What I’m saying is that this fight is far from over; this is not the time for platitudes and complacency. Not at all.  This is a moment when each of us, individually and corporately are being invited to take a look at our power, where did we get it from, what is the nature of the power that we hold, and what do we want to do with it.

Which brings me to Stony Brook and to this meeting today. We should be clear about on thing. Many of the institutions that have been quick or slow to release statements declaring their support for Black LiVes  have yet to do anything at all to address the  systemic racism that plagues their institution. And no a panel, or a town hall does not count as something.

It may be convenient to wring our hands about about George Floyd, but we must acknowledge that there is a man called Akbar Rodgers, a Freeport, LI man, not too far from here, last December 2019, who was beaten and assaulted within an inch of his by the police in Suffolk County. We have to acknowledge Jeffrey McClure a 26 year old man who was shot and killed by the police in Northport just a few days when his father called 911 for psychiatric help.  In Suffolk County, black and brown people make up just 17% of the population, but account for 53% of felony arrests. In fact, the US Justice Dept is currently reviewing Suffolk’s record of traffic stops and race because the data is so egregious. (I want to thank Nia Adams of the Long Island Progressive Coalition for some of these statistics). So what is Stony Brook University’s relationship to the Suffolk County PD? Stony Brook is the largest emplyer, the economic hub of the region, what does it mean for our institution to lead in saying our budget and our practices should reflect our values?

When university release these  Black Lives Matter statements  we must ask how these relate to the ongoing “reopening plans” that do not take into account how Black and other communities of color are being affected by the COVID 19 epidemic. My colleagues Joseph Pierce and Odalis Hernandez in the UUP have written an open letter insisting that the question of reopening and how it is done IS a racial justice issue, is an equity issue, and that we must protect the most vulnerable members of our community as we make these plans. I would encourage you…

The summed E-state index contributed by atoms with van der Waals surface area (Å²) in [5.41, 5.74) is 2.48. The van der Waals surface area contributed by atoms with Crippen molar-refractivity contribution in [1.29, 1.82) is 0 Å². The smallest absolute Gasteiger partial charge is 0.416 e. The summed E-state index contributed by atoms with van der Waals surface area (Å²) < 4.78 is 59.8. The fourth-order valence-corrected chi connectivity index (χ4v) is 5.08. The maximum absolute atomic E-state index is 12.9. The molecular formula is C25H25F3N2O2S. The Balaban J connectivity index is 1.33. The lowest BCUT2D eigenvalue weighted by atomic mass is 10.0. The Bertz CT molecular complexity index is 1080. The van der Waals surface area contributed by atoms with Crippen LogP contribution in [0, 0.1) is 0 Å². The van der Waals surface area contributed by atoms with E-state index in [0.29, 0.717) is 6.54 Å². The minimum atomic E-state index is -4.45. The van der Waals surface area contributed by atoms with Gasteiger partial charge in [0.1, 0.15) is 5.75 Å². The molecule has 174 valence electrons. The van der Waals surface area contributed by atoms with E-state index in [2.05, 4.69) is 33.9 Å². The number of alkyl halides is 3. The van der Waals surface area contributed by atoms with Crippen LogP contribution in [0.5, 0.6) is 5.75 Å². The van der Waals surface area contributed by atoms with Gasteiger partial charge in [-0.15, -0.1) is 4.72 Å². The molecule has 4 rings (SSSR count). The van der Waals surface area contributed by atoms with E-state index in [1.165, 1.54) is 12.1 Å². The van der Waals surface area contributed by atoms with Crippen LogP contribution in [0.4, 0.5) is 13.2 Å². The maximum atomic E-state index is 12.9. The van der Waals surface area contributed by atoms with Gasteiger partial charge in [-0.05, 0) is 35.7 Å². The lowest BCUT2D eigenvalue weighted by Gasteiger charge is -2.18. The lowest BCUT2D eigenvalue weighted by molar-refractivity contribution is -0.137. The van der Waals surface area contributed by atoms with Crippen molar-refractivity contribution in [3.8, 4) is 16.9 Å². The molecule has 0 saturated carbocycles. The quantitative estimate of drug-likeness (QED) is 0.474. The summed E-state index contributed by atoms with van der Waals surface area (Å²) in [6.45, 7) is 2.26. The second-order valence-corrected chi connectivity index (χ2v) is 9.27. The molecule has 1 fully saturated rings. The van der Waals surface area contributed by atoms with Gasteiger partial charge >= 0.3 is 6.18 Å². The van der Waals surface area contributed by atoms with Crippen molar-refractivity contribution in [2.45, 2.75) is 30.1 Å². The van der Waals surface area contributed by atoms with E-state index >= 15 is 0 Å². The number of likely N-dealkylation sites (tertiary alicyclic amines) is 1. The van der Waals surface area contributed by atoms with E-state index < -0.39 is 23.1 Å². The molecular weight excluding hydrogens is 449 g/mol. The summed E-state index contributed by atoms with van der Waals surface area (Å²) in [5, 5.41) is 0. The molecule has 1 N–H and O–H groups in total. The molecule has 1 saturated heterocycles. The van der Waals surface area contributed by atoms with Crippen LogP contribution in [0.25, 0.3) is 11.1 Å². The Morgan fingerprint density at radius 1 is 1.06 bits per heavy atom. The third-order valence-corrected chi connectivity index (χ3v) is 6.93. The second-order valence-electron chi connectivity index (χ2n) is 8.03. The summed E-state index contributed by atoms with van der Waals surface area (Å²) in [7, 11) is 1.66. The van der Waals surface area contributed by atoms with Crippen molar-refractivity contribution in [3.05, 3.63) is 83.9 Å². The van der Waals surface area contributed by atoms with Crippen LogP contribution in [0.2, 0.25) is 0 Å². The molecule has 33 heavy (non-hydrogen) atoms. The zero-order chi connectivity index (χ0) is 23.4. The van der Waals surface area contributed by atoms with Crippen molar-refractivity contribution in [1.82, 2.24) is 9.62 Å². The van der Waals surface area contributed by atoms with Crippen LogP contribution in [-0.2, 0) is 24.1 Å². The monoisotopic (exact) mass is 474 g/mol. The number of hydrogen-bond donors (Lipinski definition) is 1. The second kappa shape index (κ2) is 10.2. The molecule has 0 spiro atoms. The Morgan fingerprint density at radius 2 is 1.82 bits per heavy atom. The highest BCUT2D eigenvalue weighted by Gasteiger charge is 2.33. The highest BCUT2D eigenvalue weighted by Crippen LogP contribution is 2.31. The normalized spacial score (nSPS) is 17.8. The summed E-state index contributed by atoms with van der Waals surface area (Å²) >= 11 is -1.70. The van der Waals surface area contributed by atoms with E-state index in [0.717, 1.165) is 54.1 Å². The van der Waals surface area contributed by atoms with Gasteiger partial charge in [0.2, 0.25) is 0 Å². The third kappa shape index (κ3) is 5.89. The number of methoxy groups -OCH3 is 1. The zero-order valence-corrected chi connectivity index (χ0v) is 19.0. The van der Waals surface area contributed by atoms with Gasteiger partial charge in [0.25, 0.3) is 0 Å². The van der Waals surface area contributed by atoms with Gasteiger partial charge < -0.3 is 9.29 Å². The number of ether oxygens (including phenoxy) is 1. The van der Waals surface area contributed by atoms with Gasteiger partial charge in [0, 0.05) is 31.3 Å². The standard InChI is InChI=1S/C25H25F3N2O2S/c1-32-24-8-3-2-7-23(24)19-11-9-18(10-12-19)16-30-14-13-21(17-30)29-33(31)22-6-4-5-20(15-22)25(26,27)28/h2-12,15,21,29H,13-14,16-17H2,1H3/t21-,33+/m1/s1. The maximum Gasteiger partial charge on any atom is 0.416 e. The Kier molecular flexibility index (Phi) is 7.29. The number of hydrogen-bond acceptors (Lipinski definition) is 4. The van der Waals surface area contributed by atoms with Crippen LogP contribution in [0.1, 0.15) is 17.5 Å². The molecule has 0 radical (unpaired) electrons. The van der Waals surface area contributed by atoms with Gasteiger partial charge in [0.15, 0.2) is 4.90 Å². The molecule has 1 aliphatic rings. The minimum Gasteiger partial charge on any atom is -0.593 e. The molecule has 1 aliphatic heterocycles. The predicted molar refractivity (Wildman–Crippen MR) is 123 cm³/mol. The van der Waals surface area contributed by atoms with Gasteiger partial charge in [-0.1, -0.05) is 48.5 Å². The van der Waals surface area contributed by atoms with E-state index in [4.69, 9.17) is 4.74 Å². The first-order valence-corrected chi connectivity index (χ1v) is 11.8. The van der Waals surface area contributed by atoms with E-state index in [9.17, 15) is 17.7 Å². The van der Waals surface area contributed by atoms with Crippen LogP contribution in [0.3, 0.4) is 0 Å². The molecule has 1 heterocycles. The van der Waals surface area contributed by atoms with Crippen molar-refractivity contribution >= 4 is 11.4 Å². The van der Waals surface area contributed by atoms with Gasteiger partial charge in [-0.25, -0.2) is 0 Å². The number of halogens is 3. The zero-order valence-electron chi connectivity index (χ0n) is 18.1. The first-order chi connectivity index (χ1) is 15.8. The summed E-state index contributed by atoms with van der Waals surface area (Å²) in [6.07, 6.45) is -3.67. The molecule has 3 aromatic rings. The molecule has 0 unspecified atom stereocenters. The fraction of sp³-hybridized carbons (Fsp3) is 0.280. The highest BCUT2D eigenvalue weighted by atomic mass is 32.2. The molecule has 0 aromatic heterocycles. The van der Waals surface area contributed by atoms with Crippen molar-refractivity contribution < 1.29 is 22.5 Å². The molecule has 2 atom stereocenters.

As we wring our hands about George Floyd we would do well should consider our own university’s links to prison labor. In 2019, Stony Brook University and the hospital spent nearly 40,000 on prison-made goods. Thanks to historians Rob Chase and Yalile Suriel for these numbers. Our institution is tied up in our national nightmare of racial violence. The question is what are we willing to do about it.


The cry Black Lives Matter is not only about the police as an isolated institution; the cry Black Lives Matter is looking at systemic racism and the way it is reproduced and protected and furthered by a number of institutions across society. This country, has historically, in law and in practice, valued property and wealth, and the need to defend these, more highly than it has valued the lives of many of us within its borders–specifically Black, Brown, and indigenous folk. In a country located on stolen land, built through stolen labor, the cry Black Lives Matter in 2020 is a call to do the necessary work of imagining and pursuing a future that is not forever trapped within our violent racialized national history.


Food Crisis in Suffolk County, NY


People from all walks of life are being hit hard by the COVID crisis. Many in our communities are seeing their income drastically reduced, losing their jobs, and/or facing health crisis with attendant financial costs during this time. Individuals and families throughout Suffolk County are struggling to secure food. Some in our communities do not have the means to buy food for themselves  and their families. Others may have the means to purchase food, but due to age, health status, illness, pregnancy, transportation difficulties, distance from stocked supermarkets, federal restrictions on using SNAP benefits for delivery costs, and other factors are unable to secure the necessary food.